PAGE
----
The Western States ® 100-Mile Endurance Run is the world’s oldest and most prestigious 100-mile trail race. Starting in Squaw Valley, California near the site of the 1960 Winter Olympics and ending 100.2 miles later in Auburn, California, Western States, in the decades since its inception in 1974, has come to represent one of the ultimate endurance tests in the...


Gene Dykes hopes to become oldest Western States finisher

Gene Dykes, the record-setting 75-year-old ultrarunner from Philadelphia, will hit the trail this summer in a bid to become the oldest finisher in the history of the 100-mile Western States Endurance Run. 

This year’s event, which takes place June 24-25 in Auburn, Calif., will mark the race’s 49th year.

The current oldest finisher is Nick Bassett of Cheyenne, Wy., who finished the 2018 race in 29:09. (The cutoff for all finishers is 30 hours.) Bassett was 73.

A self-proclaimed “ultra geezer,” Dykes started competing in races when he was in his 60s and has since broken multiple records for his age group. In 2021, he broke the M70 50K world record at the USATF national 50K road championships in East Islip, N.Y., crossing the finish line in 3:56:43 and beating the previous record of 4:15:55, set by Germany’s Wilhelm Hofmann in 1997, by nearly 19 minutes. Dykes broke the M70 100-mile and 24-hour track records at the Dawn 2 Dusk 2 Dawn 24-hour ultramarathon in Sharon Hill, Penn., in 2019.

In 2018, Dykes ran his fastest marathon time—2:54:23—at age 70 at the Jacksonville Marathon in Florida. The result would have seen him take the world M70 marathon title from former record holder Ed Whitlock, but Dykes’s final time was not ratified due to the race not being a USATF-sanctioned event.

In total, Dykes has run 157 marathons and ultras since 2006. His daughter Hilary will pace him at this year’s WSER.

Dykes is being sponsored in his latest effort by Calgary-based Stoked Oats. As part of their support, the company has kicked off its Breakfast with Gene series on Instragram and YouTube. The series will feature guests including Vancouver-based WSER female record holder Ellie Greenwood, three-time WSER racer Michael Wardian and race director Craig Thornley.

In 2016, 72-year-old Wally Hesseltine made a valiant and heartbreaking attempt to break the “oldest finisher” record, but missed the 30-hour cutoff by two minutes.

“We are thrilled to be supporting Gene on his journey to WSER,” says series host and Stoked Oats founder Simon Donato. “Running 100 miles is a tall order for professional runners, let alone someone in their 70s. What Gene is trying to accomplish is truly remarkable and we’re looking forward to supporting him every record-setting step of the way.”

Western States, first run in 1974, is the world’s oldest 100-mile trail race and one of the most prestigious. Each June, 369 runners from across the United States and around the world embark from the start line in Olympic Valley, Calif., to tackle a challenging course to the coveted finish line at Placer High School in Auburn.

(04/26/2023) Views: 503 ⚡AMP
by Paul Baswick
Western States 100

Western States 100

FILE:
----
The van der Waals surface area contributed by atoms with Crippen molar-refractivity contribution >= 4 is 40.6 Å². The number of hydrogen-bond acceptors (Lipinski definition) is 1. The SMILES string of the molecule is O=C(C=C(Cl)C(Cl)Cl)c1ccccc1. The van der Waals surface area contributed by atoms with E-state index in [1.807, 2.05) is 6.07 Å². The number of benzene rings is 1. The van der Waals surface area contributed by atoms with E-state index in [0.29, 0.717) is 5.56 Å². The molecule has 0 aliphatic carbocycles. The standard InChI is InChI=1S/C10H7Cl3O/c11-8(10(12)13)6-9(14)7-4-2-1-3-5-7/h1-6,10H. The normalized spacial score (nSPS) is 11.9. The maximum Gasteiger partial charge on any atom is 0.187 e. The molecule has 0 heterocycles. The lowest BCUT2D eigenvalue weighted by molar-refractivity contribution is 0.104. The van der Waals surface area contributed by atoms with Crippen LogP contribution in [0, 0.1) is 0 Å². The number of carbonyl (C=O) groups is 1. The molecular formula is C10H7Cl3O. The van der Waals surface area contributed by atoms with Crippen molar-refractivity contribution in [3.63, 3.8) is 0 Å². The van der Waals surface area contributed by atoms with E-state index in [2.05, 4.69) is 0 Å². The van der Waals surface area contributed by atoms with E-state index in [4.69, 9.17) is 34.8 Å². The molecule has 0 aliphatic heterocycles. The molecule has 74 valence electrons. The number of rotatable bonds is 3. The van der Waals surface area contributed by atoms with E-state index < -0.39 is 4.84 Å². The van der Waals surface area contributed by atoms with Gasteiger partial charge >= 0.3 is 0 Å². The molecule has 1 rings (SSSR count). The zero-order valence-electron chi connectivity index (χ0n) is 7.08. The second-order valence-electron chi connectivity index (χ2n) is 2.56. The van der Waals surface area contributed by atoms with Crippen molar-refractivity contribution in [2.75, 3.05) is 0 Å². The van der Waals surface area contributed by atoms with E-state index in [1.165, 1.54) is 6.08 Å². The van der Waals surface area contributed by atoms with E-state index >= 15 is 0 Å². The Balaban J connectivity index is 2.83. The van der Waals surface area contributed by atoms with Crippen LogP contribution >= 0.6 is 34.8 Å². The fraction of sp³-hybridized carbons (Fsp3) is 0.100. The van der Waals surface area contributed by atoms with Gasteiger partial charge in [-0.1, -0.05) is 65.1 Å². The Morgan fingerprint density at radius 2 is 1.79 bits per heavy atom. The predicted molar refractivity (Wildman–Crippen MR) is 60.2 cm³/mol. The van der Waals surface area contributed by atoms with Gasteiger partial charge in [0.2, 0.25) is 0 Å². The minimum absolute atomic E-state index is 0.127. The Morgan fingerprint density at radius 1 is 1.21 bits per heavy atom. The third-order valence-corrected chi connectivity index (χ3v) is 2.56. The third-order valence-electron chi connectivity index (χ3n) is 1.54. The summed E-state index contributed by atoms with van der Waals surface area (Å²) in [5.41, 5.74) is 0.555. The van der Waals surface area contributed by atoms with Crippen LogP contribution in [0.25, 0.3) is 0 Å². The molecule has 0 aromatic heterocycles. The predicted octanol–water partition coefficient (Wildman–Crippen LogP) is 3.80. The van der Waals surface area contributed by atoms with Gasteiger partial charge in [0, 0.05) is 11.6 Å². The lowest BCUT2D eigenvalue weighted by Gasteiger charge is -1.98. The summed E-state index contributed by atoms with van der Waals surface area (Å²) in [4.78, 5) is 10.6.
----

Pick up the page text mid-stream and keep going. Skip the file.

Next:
The Western States ® 100-Mile Endurance Run is the world’s oldest and most prestigious 100-mile trail race. Starting in Squaw Valley, California near the site of the 1960 Winter Olympics and ending 100.2 miles later in Auburn, California, Western States, in the decades since its inception in 1974, has come to represent one of the ultimate endurance tests in the...


Yehualaw and Kipruto cruise to convincing wins at London Marathon

In just the second marathon of her career, Yalemzerf Yehualaw overcame a heavy fall to win the women’s race at the TCS London Marathon, while Kenya’s Amos Kipruto made a decisive move with two miles to go to take the men’s title at the World Athletics Elite Platinum road race on Sunday (2).

Yehualaw won in 2:17:26 – the third-fastest time ever achieved on the streets of London – while Kipruto’s closing speed brought him home in 2:04:39.

The opening pace in the women’s race was swift, as it often is on the slightly downhill section of the course. The lead pack of eight women – including Yehualaw and defending champion Joyciline Jepkosgei – passed through the first 5km in 16:01 and they reached 10km in 32:18. That early pace suggested a finishing time of 2:16:15 – well inside the women-only world record of 2:17:01 – but the tempo soon started to drop.

The same eight women were still together through 15km (48:51) and at half way, which was reached in 1:08:46. Hiwot Gebrekidan was unable to stay with the pack for much longer and the lead group was reduced to seven women by 25km (1:21:29), the pacemakers having now dropped out.

Asefa Kebede started to push the pace as the lead group embarked on the second half, with Yehualaw biding her time near the back of the pack. Jepkosgei and Joan Chelimo Melly, meanwhile, looked comfortable in the middle of the pack.

With about 10km to go, Yehualaw tripped on a bump in the road and fell hard, just as she had done at the 2020 World Half Marathon Championships where she went on to take bronze. She quickly got back up on her feet and rejoined the lead pack a minute or two later.